Gm Web3 Academy DOers!
During the past couple of months, we have been talking a lot about two things in particular:
- Web3 Identity
- Polygon (former MATIC)
In the past, we have spoken to Evin from Disco about digital ID and data privacy and we feel like we bring up Polygon on every Weekly Rollup.
So today, we wanted to combine the two and have a chat with Polygon ID, a blockchain-native identity system with programmable privacy that enables users to interact with trusted web3 services.
On our podcast, we’ve brought David Schwartz, Co-Founder of Polygon ID &Polygon Hermez (The team which created the first zkEVM layer 2 on Ethereum) and Sylvia Aran Segovia, the Head of Business Development at Polygon ID to find the ins and outs about Polygon ID and why Polygon is scaling Ethereum.
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The Polygon Ecosystem
First of all, let’s establish what we’re talking about and who we’re talking to. Polygon is a massive ecosystem with many different projects being built within it. See this Polygon Ecosystem map below.
Polygon ID is one of those projects in the ecosystem. It is an identity platform designed to complement the decentralized finance and decentralized application (DApp) economies by providing users greater privacy and sovereignty within Web3.
Basically, a protocol which allows users to verify personal information such as age or gender, without actually revealing that information.
For Polygon ID to succeed, it must reside on top of an ultra scalable blockchain which also holds ultra secure, decentralized and privacy properties. Unfortunately, that doesn’t (didn’t) yet exist in Web3. This is why the team at Polygon decided to first build the first Zero-Knowledge Proof (ZK) Layer 2 scaling solution on Ethereum.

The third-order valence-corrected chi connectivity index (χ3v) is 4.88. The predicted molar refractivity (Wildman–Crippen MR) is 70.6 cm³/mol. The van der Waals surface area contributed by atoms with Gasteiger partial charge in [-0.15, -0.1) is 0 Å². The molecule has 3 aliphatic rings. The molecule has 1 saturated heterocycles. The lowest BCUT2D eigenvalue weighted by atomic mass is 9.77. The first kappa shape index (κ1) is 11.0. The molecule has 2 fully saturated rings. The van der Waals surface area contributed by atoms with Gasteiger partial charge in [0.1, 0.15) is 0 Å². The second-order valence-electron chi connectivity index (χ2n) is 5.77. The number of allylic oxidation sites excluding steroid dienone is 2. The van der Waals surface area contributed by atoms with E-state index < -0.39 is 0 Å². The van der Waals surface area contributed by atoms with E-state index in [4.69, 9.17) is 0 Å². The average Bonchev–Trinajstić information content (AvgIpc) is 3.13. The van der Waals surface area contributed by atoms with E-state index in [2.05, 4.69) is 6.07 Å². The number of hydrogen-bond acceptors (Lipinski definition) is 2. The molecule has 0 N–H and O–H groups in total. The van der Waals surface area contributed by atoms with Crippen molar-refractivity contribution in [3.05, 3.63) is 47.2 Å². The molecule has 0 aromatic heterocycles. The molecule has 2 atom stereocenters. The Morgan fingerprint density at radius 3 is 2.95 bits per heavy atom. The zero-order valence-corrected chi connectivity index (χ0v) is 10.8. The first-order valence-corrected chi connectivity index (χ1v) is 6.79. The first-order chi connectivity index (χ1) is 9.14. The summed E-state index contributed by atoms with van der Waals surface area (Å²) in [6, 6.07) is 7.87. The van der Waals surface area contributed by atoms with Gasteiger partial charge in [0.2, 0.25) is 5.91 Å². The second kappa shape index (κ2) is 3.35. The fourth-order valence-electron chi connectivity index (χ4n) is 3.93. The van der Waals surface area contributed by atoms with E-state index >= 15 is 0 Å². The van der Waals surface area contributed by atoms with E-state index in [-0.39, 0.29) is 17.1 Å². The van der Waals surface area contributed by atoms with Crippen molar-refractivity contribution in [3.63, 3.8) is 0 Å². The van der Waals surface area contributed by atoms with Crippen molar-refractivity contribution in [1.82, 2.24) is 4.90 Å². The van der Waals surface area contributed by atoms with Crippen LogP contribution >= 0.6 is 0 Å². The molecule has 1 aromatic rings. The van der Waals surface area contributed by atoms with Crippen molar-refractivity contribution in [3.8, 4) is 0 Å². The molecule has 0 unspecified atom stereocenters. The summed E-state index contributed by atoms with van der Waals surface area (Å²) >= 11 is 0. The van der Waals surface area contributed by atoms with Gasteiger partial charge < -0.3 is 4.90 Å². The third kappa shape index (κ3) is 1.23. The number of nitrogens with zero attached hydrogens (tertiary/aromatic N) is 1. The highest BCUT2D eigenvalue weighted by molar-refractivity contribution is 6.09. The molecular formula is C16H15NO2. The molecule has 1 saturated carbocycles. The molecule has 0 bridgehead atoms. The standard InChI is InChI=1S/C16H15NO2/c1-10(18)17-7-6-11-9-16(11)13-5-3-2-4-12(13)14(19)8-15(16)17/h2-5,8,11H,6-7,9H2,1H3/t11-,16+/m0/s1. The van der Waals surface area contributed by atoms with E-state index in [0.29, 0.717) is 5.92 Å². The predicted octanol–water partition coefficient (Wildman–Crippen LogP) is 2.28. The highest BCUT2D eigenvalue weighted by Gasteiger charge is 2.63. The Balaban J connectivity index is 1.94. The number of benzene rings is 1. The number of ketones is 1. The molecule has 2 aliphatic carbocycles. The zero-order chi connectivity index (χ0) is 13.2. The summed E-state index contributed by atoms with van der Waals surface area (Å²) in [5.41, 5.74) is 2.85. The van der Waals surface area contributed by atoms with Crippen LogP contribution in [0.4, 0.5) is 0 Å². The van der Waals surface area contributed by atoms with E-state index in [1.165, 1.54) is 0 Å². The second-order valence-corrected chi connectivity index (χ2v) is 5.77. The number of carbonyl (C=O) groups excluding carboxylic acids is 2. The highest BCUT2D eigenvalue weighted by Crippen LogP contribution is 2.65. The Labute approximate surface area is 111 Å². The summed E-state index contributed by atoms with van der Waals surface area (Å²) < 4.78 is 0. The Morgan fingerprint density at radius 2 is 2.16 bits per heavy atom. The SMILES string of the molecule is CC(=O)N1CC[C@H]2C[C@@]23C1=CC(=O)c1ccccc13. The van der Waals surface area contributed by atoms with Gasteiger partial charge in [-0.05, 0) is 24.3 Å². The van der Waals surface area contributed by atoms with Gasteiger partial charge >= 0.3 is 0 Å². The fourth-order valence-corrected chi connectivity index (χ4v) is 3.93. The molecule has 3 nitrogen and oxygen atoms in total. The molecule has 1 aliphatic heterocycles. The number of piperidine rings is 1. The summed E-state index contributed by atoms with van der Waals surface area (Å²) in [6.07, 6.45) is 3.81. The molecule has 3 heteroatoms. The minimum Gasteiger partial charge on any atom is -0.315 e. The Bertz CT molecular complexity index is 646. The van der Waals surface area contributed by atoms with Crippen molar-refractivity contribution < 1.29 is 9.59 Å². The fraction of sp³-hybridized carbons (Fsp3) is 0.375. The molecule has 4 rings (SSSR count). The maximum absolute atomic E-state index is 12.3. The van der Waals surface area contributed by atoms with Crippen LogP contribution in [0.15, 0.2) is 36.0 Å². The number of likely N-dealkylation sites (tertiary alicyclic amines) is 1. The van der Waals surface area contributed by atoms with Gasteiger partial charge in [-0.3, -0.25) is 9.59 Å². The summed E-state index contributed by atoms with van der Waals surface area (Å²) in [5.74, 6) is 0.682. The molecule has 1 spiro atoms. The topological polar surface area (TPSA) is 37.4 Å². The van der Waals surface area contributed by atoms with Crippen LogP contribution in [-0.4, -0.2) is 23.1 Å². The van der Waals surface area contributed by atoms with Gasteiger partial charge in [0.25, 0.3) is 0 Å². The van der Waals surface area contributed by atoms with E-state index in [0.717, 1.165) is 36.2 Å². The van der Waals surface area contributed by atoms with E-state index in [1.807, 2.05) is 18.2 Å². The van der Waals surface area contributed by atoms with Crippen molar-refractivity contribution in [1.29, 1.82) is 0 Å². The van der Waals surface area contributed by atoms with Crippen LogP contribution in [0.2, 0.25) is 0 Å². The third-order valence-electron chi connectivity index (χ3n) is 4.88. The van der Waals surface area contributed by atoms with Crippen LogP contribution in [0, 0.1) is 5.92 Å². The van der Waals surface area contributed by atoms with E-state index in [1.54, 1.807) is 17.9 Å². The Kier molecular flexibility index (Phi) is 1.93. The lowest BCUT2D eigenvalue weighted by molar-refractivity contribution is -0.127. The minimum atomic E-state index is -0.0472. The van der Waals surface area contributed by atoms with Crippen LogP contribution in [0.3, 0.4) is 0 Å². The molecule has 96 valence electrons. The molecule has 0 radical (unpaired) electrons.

More on ZK’s in just a second, but first, why build this on Ethereum?
Question: Do you think Polygon will be the leader of the infrastructure layer in Web3? Let us know by replying to this email!
Why Is Polygon Scaling Ethereum?
Polygon has its own blockchain, which is proof of stake.
Naturally, one would wonder why on earth they would dedicate themselves to scaling Ethereum rather than building up their own project.
The explanation behind this is simple: security.
Ethereum is both decentralized and secure. However, it isn’t scalable on its own. And that’s where the blockchain trilemma comes in place. How do you achieve all three?
The answer is: Layer 2 scaling. And that’s where Polygon comes in.
For context, Ethereum is able to settle 25 transactions per second on the main chain while Polygon has the ability to process over 65,000 transactions per second. The way that’s achieved is actually through offline settlements of transactions. Basically, the transactions happening on the blockchain are settled off-chain and then settled immediately after on the main Ethereum blockchain.
The issues that are being solved here are that of scalability, speed and lower gas fees.
If we want people to start using web3, we have to mimic the web2 experience where everything is instant, while keeping security as high as possible.
🎉 Tweet Of The Week 🎉
What Is A Zero-Knowledge (ZK) Scaling Solution?
So, now that you understand the Polygon ecosystem and their reasoning behind scaling Ethereum, let’s get more specific: Polygon’s Zero-Knowledge (ZK) scaling solution and how they are trying to implement the technology.
Polygon has recently launched Polygon Hermez, which is the ZK proof technology.
In short, ZK scaling (proofs) work by batching transactions into groups, which are then relayed to the Ethereum Network as a single, bulk transaction. The ‘gas fee’ for the single transaction is then split between all the participants involved, dramatically lowering fees.
Basically, all transactions are settled off the Ethereum chain very cheaply and fast. Once settled, they are deployed as a bulk onto the main Ethereum blockchain.
With that technology behind, Polygon has created Polygon ID, the protocol which verifies data, without actually revealing any data.